As one source painfully acquainted with the effect of the Harper government’s Americanesque drug war agenda explains, the number of sexual assaults, homocides, and other violent offences is fairly constant, year after year, as is the number of people convicted of such offenses. Indeed, as the population ages, the number of such crimes will decrease. Even if incarceration durations for such crimes were doubled, that would hardly put a dent in the prison population. Billions of dollars in additional prison funding is not needed for those sorts of offences, but billions in additional funding will be needed to build prisons for the anticipated thousands of non-violent cannabis (and, to a lesser extent, other drug) offenders who Bill S-10 will soon subject to mandatory imprisonment.Day is not necessarily making the absurd suggestion that those whose crimes are not reported will be imprisoned. He is saying that those who are charged with committing a cannabis offence – a widely “unreported crime” – will soon be sent to prison in much greater numbers. The actual purpose of the government’s prison expansion plans is to accommodate the anticipated impact of the Conservative government’s “National Anti-drug Strategy”, when one of its key components – Bill S-10 – passes into law.
“In the next few days, we’re going to be back in the business of an anti-drug strategy,” Clement told The Canadian Press. “In that sense, the party’s over.”
What we are up against, in trying to resolve this problem – what the police are up against, what the people who deal in treatment and prevention are up against – is a culture that, since the 1960s has, at the minimum not encouraged drug use and often romanticized it; romanticized it, or made it cool; made it acceptable. And look, as a father, I don’t say all these things blamelessly. My son is listening to my Beatles records and asking me what all these lyrics mean. And, you know, it’s just there, it’s just out there, I love these records, I’m not putting them away. But, that said, the reality is that there has been a culture that has not fought drug use! And that’s what we’re all up against! No easy solutions to that but we have seen, in the case of tobacco, a shift in the culture, in a way that has rendered tobacco use less and less socially or culturally acceptable. I think we need to do the same thing – I think we need to do it much more quickly and much more critically – in the area of narcotics.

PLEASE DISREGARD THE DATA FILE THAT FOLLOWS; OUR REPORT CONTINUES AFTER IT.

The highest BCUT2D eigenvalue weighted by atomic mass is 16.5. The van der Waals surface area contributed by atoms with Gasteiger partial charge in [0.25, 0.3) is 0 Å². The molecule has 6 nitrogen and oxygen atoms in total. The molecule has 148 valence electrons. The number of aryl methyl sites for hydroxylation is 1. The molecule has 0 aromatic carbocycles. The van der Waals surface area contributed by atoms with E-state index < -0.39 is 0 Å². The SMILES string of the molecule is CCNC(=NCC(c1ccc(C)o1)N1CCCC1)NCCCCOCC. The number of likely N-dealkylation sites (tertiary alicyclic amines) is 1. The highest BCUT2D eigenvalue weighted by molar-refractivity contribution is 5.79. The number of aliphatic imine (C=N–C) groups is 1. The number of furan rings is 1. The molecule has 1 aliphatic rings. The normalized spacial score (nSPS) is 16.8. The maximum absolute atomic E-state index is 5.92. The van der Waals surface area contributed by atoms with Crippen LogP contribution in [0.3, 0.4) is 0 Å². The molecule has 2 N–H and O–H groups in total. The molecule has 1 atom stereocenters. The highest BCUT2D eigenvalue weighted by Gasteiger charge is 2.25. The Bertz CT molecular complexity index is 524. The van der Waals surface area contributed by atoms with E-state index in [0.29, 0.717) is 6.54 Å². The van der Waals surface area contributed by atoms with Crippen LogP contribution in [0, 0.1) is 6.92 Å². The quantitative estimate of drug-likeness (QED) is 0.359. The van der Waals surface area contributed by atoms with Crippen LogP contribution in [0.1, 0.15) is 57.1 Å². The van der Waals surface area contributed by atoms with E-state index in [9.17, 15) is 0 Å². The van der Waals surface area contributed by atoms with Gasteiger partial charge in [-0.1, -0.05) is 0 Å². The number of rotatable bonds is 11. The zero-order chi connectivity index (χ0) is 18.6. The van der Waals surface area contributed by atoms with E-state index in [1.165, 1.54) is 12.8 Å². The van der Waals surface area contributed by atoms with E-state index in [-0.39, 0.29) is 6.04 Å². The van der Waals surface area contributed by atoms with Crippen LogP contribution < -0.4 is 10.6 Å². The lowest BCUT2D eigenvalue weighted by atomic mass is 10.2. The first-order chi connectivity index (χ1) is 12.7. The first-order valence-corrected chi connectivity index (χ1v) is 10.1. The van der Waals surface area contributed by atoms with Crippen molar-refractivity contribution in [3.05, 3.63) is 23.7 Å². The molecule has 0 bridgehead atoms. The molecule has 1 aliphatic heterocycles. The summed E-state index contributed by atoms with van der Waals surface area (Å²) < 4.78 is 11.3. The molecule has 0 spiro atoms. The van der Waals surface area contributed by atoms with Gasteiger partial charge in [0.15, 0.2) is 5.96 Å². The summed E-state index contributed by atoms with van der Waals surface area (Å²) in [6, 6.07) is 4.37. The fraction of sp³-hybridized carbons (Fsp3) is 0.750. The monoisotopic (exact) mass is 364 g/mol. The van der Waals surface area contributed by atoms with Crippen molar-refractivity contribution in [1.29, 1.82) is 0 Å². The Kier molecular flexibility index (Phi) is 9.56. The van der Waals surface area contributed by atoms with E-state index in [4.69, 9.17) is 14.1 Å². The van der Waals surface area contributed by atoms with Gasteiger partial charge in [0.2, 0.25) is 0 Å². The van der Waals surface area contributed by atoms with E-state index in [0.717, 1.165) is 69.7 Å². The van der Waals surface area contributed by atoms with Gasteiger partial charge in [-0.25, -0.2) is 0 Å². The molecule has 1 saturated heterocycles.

They’ve taken the mandatory penalty out, and so we’re very unhappy with this…we take this very seriously, and we believe that people should have a mandatory jail time for people who are in the business, in the grow-op business.
What about the notion that this is going to be very costly. I mean, the government said on one hand ‘we don’t want to have a huge deficit, we want to control spending costs’. On the other hand, building more prisons and taking more people in is an expensive cost. How do you mitigate that?
I can tell you that we wanna get the message out to people under the National Anti-Drug Strategy. Many people will be seeing advertisements running right now across this country, discouraging people, educating them about the problems of taking drugs in this country. We want to help individuals to get them off of drugs in this country and not to experiment with them.
2. Royal assent to a bill passed by the Houses of Parliament may be signified, during the session in which both Houses pass the bill,(a) in Parliament assembled; or(b) by written declaration.
Expanding the availability of the criminal organization provisions creates the possibility that individuals may be subjected to longer periods of incarceration because it makes the use of the criminal organization offences possible. (emphasis added)